No matter where you are in your digital health journey, it’s always good practice to evaluate your current client management system.
The constant changes in our industry mean your requirements are always evolving, that’s why it’s your responsibility to make sure your current system is capable of efficiently delivering what you need today, and in the future.
So, whether you’re in the market for a new EMR, or just having a look at what’s out there, here are 10 things to consider when evaluating your current EMR software.
The location of your software vendor matters. Having a provider with a head office and support team outside of Australia can cause issues in support resolution and cost of implementation. There’s nothing worse than trying to coordinate time zones just to rectify a support issue.
Make sure that even if they are an international brand, they have local support teams, local user groups, and are paying attention to the local market.
In the modern-day era, innovation gets thrown around quite regularly by tech companies.
So, how do you check who is actually being innovative and who is just updating their marketing message? A good place to start is by checking your providers product roadmap. Are there development plans in place? Are they taking on board customer feedback? If your provider isn’t paying attention to customers and delivering relevant innovation, they aren’t someone you want to be with in the long run.
You not only want your provider to be proactive in their innovation, but you need them to be reliable in delivering updates to meet compliance changes. It might be nice seeing the latest bright and shiny features on the roadmap, but it means little if they are not delivering their compliance changes on time. Are they supporting e-prescribing yet? How long did they take to transition to the new Medicare web service updates?
Companies who are proactive in innovation, reliable in implementing compliance updates, and invested in helping you manage risk are your best bet.
4. Data management
Data management is crucial for the modern-day health provider. Ensuring your data is not only captured consistently, but can also be extracted effectively is non-negotiable.
Start by checking how healthy your current data set is. Are your hours of service consistent across the board? Are there additional minimum data sets and funding models you could be reporting to? Leaving funding on the table is an opportunity cost you don’t want to have.
It’s time to talk about features. This is where most of the evaluation is done, and rightly so. Meeting the basic practice and clinical features is essential for keeping your clinicians and administrators happy, increasing staff productivity, and delivering high quality patient care. Look for solutions that tick off your major requirements and can be customised to your existing workflows. This is the combination for success.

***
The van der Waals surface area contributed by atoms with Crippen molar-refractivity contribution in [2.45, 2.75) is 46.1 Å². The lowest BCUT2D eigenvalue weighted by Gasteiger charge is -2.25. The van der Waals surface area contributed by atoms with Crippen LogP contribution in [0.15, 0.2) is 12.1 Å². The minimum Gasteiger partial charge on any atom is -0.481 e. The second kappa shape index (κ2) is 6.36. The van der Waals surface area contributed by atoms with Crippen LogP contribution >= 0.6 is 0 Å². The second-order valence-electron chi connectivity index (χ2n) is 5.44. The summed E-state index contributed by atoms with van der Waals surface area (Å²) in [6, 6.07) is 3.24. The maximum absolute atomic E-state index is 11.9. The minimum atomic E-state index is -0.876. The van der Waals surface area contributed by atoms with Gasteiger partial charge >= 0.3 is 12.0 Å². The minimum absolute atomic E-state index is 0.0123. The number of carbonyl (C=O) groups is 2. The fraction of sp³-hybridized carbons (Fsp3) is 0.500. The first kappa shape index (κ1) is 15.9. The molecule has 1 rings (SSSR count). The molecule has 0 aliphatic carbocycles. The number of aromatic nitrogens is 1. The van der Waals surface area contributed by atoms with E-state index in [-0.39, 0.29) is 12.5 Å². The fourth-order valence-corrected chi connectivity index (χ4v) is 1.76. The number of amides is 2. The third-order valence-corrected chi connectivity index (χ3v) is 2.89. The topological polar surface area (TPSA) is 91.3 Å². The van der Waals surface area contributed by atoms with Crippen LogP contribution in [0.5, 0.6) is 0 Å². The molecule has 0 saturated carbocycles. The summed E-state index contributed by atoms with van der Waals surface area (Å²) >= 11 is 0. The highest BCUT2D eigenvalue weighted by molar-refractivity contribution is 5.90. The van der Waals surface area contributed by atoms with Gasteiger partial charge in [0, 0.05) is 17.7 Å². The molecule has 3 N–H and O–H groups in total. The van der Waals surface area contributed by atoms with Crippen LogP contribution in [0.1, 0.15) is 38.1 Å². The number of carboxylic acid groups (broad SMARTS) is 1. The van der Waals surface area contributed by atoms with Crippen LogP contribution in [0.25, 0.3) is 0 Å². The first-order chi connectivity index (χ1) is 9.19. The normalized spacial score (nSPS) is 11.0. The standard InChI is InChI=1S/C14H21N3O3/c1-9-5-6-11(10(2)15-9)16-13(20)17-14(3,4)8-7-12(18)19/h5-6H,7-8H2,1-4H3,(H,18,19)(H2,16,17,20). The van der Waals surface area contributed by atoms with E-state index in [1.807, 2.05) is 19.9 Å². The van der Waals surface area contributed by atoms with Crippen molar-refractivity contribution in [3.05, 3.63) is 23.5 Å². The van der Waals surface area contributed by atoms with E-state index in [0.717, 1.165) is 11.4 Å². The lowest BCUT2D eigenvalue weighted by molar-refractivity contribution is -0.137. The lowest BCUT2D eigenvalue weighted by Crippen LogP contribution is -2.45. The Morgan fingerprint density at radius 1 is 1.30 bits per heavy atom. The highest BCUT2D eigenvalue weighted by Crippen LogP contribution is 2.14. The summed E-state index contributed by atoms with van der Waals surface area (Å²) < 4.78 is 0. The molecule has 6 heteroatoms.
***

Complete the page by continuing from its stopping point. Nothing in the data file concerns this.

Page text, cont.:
6. Billing and claiming
Cash flow management might not seem overly important to your clinicians or administrators, but it’s very important to your finance team.
Having comprehensive billing, claiming and invoicing features that are easy to use is a must for not only keeping your clients happy, but for keeping the cash coming in the door. A consistent approach will not only save your staff valuable time, but your Chief Financial Officer (CFO) will love you for it!
Another important consideration, and the one most focused on by executive teams, is cost. When evaluating a solution, be sure to consider not only the ability of the solution to meet your requirements, but also the upfront and additional costs. Some solutions might have a low cost per license, but charge higher fees for implementation and data migration.
Development fees from vendors located overseas can also be significantly higher compared to local markets, particularly if Australia is not one of their “core markets” (and this is before the impact of exchange rates). Don’t get caught out paying too much (or too little) for your ideal solution.
8. User experience
How a client management system looks and feels determines its success through implementation. Your EMR system should have a contemporary feel, user friendly colours, fonts and layouts, and most of all, be customisable to suit your organisation. The more your organisation can do to configure your system, the more success you will have. Period.
As the value of data becomes more important, so too does the importance of interoperability.
Be sure to take into account your current vendors interoperability capabilities. Are they making a considered effort to move to the latest HL7 standards? Are they actively integrating with other systems? Or are they choosing to steer clear of interoperability?
Our healthcare system is becoming more connected every year, and having a clear visibility of patient records across your systems will help you and your clinicians make better clinical decisions. Make sure you choose an organisation that champions interoperability if you don’t want to be left behind.
10. Security, privacy, confidentiality
Security, privacy and confidentiality are essential requirements for any EMR. Does your system support password security or two factor authentication?
What does the audit trail look like, can it be accessed quickly? And are there any team-based roles and permissions currently setup?
These are basic features that are vital in ensuring patient information is kept confidential and your organisation is protected.